US newspaper ad revenues are expected to drop 42.5% in the next seven years, signaling a death spiral for the medium as readership moves online and to more real-time, interactive venues, according to a report from eMarketer.
In its report, “Newspapers in Crisis: Migrating Online,” the research firm estimates that newspaper advertising revenues dropped 16.4% to $37.9 billion in 2008 and expects that by 2012, those revenues will tumble to $28.4 billion – slightly more than one-half the industry’s revenue peak of $49.4 billion in 2005.
Since 2006, ad revenues have declined quickly, eMarketer said, adding that it expects a 15.9% drop in 2009 that will pull ad revenues down to $31.9 billion. From 2010 through 2012, the firm forecasts that the rate of decline will slow but remain in negative territory. Overall, it will amount to seven straight years of declining ad revenues, a 42.5% drop.
Problems Deeper than Just Print
Though the future of news media is undoubtedly going to be online in some format, simply migrating existing print editions to the web is not a sure recipe for success, according to eMarketer. Newspaperers face stiff competition from online-only media, blogs, and user-generated content sites that are not stretching to make the transition.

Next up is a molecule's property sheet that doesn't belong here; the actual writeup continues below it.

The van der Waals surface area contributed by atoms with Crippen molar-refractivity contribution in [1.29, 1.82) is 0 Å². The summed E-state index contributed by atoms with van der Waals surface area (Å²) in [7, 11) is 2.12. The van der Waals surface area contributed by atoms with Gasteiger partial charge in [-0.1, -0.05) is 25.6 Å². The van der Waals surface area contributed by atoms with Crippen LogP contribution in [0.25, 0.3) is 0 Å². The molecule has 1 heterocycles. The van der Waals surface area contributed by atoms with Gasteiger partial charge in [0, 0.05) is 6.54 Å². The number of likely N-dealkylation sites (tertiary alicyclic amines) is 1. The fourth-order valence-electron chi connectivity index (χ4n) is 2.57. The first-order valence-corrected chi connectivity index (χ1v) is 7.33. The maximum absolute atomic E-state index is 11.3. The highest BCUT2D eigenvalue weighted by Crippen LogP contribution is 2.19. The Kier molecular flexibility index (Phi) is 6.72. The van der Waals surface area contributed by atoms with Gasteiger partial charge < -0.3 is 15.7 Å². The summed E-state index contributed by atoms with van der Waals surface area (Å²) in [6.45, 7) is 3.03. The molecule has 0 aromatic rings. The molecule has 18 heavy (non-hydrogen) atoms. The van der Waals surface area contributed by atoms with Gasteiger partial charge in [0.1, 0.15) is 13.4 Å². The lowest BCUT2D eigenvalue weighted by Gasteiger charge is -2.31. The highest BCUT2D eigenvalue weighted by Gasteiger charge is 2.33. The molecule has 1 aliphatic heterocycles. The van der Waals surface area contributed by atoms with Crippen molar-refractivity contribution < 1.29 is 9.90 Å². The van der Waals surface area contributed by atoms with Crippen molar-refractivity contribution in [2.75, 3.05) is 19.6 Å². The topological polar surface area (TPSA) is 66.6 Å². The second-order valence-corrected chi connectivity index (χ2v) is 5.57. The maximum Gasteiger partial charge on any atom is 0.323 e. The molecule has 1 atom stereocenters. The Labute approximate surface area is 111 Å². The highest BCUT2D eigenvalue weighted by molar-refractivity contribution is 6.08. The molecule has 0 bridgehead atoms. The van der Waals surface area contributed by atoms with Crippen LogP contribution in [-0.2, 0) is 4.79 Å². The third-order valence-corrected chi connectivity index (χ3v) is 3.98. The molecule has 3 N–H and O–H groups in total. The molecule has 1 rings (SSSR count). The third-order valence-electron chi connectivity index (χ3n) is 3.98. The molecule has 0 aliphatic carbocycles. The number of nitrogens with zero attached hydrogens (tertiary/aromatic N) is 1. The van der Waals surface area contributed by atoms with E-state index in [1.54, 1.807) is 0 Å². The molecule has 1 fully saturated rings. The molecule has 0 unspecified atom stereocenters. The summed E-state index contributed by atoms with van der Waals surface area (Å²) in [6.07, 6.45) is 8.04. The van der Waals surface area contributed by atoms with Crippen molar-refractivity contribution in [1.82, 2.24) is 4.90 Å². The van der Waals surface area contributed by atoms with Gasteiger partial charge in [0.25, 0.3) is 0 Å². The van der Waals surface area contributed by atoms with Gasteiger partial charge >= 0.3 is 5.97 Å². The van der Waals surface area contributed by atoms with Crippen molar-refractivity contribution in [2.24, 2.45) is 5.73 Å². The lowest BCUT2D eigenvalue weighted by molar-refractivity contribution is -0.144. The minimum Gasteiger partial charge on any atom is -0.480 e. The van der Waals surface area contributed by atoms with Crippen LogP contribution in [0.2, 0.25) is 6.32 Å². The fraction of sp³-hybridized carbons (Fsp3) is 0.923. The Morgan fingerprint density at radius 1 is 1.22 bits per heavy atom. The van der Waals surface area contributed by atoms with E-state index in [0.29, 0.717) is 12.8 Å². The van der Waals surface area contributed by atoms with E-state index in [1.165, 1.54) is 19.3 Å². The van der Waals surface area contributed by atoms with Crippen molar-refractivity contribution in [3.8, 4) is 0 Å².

Moreover, online ad revenues are dropping. eMarketer estimates that online newspaper ad revenues declined by 0.4% in 2008 to $3.15 billion and will continue to drop in 2009 by 4.7% to $3.01 billion. The recession, the dismal state of the newspaper industry and the quarterly online ad spending trends for 2008 all factor into these projections.
“The challenge is continuing to make money with the transition to online,” said Carol Krol, eMarketer senior analyst and author of the report. “Newspapers have the same transition problems that plague other traditional media such as TV, and so far they have not been able to crack the code,” Ms. Krol said.
The report recommends that newspaper websites increase the creation of interactive products that appeal to their readership, particular younger consumers, and adds that blogs, social communities, and video content within and related to sites will be rewarded with increased visitor engagement and a deeper relationship with readers.
About the research: eMarketer benchmarks its projections against Newspaper Association of America (NAA) data and factors in the recent economic downturn.